Estimating Payments

In 1996 Peyman Milanfar, a reader of Mathematics Magazine, presented a quick way to estimate monthly payments on a loan, passed down from his grandfather, who had been a merchant in 19-century Iran:

$\displaystyle \textup{Monthly payment} = \frac{1}{\textup{Number of months}} (\textup{Principal} + \textup{Interest})$

The interest is calculated as

$\displaystyle \textup{Interest} = \frac{1}{2} \textup{Principal} \times \textup{Number of years} \times \textup{Annual interest rate}.$

The exact formula given in finance textbooks is

$\displaystyle C = \frac{r(1 + r)^{N}P}{(1 + r)^{N} - 1},$

where C is the monthly payment, r is the monthly interest rate (1/12 the annual interest rate), N is the total number of months, and P is the principal. Rendered in that notation, the folk formula becomes

$\displaystyle C_{f} = \frac{1}{N} \left ( P + \frac{1}{2}PNr \right ).$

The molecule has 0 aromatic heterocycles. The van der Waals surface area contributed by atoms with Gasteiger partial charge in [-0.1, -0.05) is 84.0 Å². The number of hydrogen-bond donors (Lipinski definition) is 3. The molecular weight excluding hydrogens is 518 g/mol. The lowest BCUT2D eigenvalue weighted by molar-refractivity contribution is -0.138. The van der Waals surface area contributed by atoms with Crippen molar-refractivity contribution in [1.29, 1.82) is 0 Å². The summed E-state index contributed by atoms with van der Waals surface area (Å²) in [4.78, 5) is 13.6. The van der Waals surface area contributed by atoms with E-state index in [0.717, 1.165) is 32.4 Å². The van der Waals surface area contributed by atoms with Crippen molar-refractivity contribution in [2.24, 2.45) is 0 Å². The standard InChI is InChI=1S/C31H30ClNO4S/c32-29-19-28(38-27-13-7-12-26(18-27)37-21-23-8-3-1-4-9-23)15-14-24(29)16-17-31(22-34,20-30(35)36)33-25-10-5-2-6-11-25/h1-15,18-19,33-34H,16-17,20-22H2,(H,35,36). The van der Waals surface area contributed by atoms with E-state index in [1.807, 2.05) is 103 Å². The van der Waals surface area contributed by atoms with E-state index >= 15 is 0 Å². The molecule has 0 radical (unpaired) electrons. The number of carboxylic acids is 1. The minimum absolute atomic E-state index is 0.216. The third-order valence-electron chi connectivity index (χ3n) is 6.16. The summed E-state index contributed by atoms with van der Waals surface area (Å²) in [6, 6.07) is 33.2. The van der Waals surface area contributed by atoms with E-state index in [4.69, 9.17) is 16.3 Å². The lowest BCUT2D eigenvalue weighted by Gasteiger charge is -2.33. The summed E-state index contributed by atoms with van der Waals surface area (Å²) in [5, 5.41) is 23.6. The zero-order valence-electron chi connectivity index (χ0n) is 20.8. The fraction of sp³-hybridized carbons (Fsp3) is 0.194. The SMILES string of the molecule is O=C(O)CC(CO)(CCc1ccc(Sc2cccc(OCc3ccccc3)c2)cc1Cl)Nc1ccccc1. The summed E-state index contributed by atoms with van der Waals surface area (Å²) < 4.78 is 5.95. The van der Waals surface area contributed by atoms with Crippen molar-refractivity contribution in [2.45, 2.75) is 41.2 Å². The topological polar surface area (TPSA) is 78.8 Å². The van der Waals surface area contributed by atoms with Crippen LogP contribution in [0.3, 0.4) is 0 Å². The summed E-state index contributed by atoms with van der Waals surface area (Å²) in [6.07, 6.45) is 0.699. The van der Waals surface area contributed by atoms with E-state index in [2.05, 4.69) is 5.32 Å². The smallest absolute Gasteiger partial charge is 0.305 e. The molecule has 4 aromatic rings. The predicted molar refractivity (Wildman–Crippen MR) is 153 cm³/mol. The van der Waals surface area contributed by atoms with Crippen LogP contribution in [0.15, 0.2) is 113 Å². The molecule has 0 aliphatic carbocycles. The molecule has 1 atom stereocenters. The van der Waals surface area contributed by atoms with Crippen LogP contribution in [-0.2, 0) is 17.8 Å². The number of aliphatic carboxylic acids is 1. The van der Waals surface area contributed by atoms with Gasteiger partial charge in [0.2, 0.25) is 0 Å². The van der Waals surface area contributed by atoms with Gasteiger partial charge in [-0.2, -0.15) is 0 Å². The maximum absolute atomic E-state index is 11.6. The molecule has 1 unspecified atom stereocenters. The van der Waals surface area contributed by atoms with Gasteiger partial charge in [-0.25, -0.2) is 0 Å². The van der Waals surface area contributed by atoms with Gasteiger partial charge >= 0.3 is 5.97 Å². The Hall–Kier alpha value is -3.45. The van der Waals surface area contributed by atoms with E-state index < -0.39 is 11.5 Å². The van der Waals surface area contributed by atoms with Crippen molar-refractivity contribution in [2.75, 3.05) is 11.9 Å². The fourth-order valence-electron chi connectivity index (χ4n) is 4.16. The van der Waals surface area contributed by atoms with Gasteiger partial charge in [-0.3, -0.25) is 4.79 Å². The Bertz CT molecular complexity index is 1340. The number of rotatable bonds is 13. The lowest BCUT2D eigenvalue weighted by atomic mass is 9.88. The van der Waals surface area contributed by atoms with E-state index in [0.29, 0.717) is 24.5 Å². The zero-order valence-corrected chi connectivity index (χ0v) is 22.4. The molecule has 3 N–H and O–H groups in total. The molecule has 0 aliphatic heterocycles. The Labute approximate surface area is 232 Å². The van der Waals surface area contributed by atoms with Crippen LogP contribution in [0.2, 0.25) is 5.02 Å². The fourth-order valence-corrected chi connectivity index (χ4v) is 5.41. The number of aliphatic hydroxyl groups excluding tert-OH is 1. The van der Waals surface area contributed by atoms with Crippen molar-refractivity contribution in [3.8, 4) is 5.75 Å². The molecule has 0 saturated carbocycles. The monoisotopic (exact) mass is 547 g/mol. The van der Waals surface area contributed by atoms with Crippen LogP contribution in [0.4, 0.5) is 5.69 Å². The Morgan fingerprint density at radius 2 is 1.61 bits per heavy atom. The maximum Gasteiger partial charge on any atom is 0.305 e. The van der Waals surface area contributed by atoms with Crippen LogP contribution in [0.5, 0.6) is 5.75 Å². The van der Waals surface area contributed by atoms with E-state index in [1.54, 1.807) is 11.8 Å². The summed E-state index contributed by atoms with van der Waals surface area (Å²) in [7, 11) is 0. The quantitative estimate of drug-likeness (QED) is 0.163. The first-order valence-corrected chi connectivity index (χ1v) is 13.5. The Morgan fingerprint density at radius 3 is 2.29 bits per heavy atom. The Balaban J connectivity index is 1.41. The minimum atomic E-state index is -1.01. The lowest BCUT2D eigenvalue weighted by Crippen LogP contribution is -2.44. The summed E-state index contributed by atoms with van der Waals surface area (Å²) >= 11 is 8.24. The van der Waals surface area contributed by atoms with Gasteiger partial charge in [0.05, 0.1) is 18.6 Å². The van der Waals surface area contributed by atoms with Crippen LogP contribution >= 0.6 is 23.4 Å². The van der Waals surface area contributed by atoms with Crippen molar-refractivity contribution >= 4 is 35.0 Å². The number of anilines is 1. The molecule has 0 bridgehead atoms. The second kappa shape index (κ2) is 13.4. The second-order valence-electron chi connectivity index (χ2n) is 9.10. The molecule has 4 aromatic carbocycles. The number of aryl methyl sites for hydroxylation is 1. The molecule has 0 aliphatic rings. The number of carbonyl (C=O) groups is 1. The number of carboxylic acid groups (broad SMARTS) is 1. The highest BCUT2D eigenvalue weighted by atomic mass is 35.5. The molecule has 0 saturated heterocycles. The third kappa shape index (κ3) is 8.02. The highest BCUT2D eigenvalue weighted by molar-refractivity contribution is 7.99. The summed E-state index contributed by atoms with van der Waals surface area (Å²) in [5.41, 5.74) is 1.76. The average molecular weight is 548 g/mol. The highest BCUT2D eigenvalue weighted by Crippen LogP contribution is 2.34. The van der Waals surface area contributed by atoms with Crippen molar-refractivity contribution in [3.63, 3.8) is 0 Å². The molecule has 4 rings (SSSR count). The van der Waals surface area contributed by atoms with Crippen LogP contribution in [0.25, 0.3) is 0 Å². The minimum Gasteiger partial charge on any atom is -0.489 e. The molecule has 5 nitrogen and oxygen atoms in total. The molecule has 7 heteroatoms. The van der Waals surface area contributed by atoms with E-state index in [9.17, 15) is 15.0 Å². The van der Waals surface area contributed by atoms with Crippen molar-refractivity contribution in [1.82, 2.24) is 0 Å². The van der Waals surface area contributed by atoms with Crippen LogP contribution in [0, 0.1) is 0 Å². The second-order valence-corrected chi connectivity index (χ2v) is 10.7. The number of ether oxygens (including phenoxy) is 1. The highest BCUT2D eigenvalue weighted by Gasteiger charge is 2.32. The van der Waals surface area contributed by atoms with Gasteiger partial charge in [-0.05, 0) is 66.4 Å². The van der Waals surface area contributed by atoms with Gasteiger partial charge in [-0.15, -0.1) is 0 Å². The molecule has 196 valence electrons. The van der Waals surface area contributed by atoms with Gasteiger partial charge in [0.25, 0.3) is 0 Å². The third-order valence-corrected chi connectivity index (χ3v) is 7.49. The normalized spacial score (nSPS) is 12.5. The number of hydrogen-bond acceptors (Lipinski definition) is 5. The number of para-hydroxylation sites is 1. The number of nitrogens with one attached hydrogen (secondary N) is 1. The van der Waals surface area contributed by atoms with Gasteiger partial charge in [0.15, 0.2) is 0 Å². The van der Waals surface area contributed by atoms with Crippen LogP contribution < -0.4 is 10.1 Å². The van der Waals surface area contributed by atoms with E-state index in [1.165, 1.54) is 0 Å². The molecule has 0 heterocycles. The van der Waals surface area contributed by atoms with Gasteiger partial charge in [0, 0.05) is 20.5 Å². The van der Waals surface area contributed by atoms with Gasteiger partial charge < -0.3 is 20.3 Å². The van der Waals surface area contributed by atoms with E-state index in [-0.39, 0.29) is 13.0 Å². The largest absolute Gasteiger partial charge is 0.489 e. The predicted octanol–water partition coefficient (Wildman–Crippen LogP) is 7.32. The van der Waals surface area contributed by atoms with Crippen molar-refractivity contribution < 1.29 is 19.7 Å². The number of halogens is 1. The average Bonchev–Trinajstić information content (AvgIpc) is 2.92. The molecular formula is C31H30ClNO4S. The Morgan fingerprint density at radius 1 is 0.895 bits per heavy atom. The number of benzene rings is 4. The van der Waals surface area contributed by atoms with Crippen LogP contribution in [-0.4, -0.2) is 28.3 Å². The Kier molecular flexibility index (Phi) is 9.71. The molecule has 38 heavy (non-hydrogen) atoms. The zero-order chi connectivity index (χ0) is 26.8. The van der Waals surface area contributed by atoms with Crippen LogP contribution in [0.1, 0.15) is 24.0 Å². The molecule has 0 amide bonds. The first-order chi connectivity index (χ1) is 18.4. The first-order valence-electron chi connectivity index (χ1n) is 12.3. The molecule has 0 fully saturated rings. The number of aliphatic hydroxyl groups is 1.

“In many cases, Cf is a surprisingly good approximation to C,” particularly when the principal is fixed, the monthly interest rate is sufficiently low, and the total number of months is sufficiently high, Milanfar writes. For example, for a four-year loan of $10,000 at an annual rate of 7% compounded monthly, the precise formula gives a monthly payment of$239.46, while the folk formula gives \$237.50.

“While its origins remain a mystery, the method is still in use among merchants all around Iran, and perhaps elsewhere.”

(Peyman Milanfar, “A Persian Folk Method of Figuring Interest,” Mathematics Magazine 69:5 [1996], 376.)

The Tonal System

In 1859, far ahead of its application in computing, engineer John W. Nystrom proposed that we adopt base 16 for arithmetic, timekeeping, weights and measures, coinage, and even music.